THE CAVE SHELTER
The proposal aims to create a sheltered refuge which feels warm and welcoming throughout the year. To achieve this, we were inspired by the oldest human shelter: the cave. The bus stop rises from the ground with a green roof from outside, and goes down to the earth on the inside, becoming part of the terrain. Burying part of the shelter in the ground creates a feeling of safety and isolation from the elements, while taking advantage of the thermal stability provided by the earth. This lower level is designed to be a permanence space, with seating and cushions which can be moved around by the users to generate various social interaction possibilities. At this level there will be book shelves which is proposed as a book exchange for the community: people may donate and take books, comics, and magazines, spreading culture and knowledge. The top level is intended as a ready-to-go space, for users who will not wait long for the bus. Thus, it is completely transparent, and can be used as a meeting point. The glass wall towards the south serves another function: it is a passive heat generator through the greenhouse effect, taking advantage of solar orientation. In this way, we create two completely different experiences in a minimal space of 80 sqm, and utilizing passive, cost-conscious heating solutions. The organic design proposed transforms the new shelter into a kind of a sculpture and a new art landmark for the Loyola Campus. It will be totally off-grid, and the charging points, as well as the lights installed at the ceiling, will be fed by the energy provided by the solar panels installed at an external totem. The idea of the totem is to promote public aware of climate change and how the use of solar energy could be an alternative to on-grid forms of energy obtainment.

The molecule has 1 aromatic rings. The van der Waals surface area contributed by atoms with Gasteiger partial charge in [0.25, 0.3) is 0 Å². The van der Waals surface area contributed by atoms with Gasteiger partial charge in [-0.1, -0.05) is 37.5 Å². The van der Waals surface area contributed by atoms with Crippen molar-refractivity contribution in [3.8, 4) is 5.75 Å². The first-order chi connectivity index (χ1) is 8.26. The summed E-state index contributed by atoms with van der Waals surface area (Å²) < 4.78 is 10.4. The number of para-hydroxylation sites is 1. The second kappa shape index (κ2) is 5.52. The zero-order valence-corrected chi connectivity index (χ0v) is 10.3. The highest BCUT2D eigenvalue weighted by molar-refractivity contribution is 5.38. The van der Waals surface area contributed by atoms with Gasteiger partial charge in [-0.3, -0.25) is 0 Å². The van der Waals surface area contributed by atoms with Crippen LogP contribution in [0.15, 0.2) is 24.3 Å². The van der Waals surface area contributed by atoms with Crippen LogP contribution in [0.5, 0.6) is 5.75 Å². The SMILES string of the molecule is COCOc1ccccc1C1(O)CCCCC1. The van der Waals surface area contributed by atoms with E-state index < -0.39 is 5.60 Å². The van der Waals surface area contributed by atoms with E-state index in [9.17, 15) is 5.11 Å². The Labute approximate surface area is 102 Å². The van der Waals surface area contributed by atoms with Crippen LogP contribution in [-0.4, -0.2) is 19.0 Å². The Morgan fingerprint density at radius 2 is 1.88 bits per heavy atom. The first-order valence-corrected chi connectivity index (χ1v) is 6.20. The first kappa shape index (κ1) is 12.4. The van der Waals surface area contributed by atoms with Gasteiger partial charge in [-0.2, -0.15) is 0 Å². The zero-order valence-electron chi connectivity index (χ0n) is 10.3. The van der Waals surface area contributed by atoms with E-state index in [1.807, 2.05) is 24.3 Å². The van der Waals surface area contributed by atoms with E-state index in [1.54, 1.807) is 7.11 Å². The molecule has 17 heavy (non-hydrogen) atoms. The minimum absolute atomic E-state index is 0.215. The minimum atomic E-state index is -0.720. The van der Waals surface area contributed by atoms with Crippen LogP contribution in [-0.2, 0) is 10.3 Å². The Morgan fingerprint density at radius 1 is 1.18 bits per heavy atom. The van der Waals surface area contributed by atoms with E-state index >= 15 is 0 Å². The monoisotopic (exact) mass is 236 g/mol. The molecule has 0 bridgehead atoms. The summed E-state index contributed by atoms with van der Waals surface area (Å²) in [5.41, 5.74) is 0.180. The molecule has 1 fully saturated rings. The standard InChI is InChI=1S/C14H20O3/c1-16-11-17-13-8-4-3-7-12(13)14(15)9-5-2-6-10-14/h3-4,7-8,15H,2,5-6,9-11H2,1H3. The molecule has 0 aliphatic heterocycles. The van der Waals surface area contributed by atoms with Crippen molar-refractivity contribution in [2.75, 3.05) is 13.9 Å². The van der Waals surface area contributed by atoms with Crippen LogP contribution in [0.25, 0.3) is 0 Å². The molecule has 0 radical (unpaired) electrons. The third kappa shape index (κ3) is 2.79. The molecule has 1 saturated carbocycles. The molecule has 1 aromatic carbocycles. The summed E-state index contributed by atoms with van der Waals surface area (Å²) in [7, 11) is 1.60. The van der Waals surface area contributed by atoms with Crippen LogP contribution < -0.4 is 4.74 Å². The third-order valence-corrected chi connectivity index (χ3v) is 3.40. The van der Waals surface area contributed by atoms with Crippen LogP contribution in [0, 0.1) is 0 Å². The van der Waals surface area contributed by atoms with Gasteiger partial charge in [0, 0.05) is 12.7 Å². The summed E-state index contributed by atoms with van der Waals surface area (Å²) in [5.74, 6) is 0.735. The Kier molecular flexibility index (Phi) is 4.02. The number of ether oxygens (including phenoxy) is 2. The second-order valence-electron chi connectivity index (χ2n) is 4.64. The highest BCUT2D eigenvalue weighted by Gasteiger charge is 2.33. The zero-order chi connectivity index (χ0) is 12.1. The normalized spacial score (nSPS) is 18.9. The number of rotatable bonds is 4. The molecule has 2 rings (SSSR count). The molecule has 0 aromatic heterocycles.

Our project community consultation was made through an online interview to some students of the campus, and what we found out is that the shelter is actually needed and most used during the winter, in other words, its main function is the protection from the cold weather. Although the shelter should provide refuge for the students at this times, the main complain that we had from them is that the shelter does not provide a comfortable temperature in the winter. Some other complaints we got were about the uncomfortable seating and about the lack of interactivity, but the majority of the students that we interviewed were in fact indifferent about the current shelter. Being that site of the Loyola Campus highly trafficked, with more than 2300 people embarking on shuttle buses on a daily basis, our conclusion was that, to be properly used, the bus shelter needs to offer a better thermal efficiency for the freezing days, and a space for the students to develop other interesting activities at other times.
5 scanned / 5 viewable
- Presentation Panel
- Axonometric Drawing